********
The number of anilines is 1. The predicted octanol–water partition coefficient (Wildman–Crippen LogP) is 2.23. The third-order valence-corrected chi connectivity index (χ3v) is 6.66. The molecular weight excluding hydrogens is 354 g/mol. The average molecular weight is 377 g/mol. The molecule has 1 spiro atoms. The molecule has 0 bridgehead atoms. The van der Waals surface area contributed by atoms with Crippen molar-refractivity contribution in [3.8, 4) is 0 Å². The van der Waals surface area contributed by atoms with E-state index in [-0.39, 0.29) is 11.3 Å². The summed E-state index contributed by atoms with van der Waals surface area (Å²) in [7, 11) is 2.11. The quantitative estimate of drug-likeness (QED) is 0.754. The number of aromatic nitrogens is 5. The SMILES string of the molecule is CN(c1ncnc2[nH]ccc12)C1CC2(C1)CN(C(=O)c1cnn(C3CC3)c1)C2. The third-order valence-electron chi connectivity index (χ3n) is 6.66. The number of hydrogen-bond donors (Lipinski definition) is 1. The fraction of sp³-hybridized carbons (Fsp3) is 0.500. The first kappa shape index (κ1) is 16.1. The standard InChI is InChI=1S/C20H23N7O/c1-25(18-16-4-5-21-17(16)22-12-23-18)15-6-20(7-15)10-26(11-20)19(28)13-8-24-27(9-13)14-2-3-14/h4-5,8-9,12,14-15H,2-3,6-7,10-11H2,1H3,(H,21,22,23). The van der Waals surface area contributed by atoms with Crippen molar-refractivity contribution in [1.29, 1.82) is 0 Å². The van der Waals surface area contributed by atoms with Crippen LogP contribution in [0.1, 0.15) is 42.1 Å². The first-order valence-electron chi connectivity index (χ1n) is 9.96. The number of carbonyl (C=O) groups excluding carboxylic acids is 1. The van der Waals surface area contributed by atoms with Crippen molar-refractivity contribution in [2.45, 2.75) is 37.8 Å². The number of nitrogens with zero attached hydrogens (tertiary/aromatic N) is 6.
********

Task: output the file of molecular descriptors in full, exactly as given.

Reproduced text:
The number of anilines is 1. The predicted octanol–water partition coefficient (Wildman–Crippen LogP) is 2.23. The third-order valence-corrected chi connectivity index (χ3v) is 6.66. The molecular weight excluding hydrogens is 354 g/mol. The average molecular weight is 377 g/mol. The molecule has 1 spiro atoms. The molecule has 0 bridgehead atoms. The van der Waals surface area contributed by atoms with Crippen molar-refractivity contribution in [3.8, 4) is 0 Å². The van der Waals surface area contributed by atoms with E-state index in [-0.39, 0.29) is 11.3 Å². The summed E-state index contributed by atoms with van der Waals surface area (Å²) in [7, 11) is 2.11. The quantitative estimate of drug-likeness (QED) is 0.754. The number of aromatic nitrogens is 5. The SMILES string of the molecule is CN(c1ncnc2[nH]ccc12)C1CC2(C1)CN(C(=O)c1cnn(C3CC3)c1)C2. The third-order valence-electron chi connectivity index (χ3n) is 6.66. The number of hydrogen-bond donors (Lipinski definition) is 1. The fraction of sp³-hybridized carbons (Fsp3) is 0.500. The first kappa shape index (κ1) is 16.1. The standard InChI is InChI=1S/C20H23N7O/c1-25(18-16-4-5-21-17(16)22-12-23-18)15-6-20(7-15)10-26(11-20)19(28)13-8-24-27(9-13)14-2-3-14/h4-5,8-9,12,14-15H,2-3,6-7,10-11H2,1H3,(H,21,22,23). The van der Waals surface area contributed by atoms with Crippen molar-refractivity contribution in [1.29, 1.82) is 0 Å². The van der Waals surface area contributed by atoms with Crippen LogP contribution in [0.1, 0.15) is 42.1 Å². The first-order valence-electron chi connectivity index (χ1n) is 9.96. The number of carbonyl (C=O) groups excluding carboxylic acids is 1. The van der Waals surface area contributed by atoms with Crippen molar-refractivity contribution in [2.45, 2.75) is 37.8 Å². The number of nitrogens with zero attached hydrogens (tertiary/aromatic N) is 6.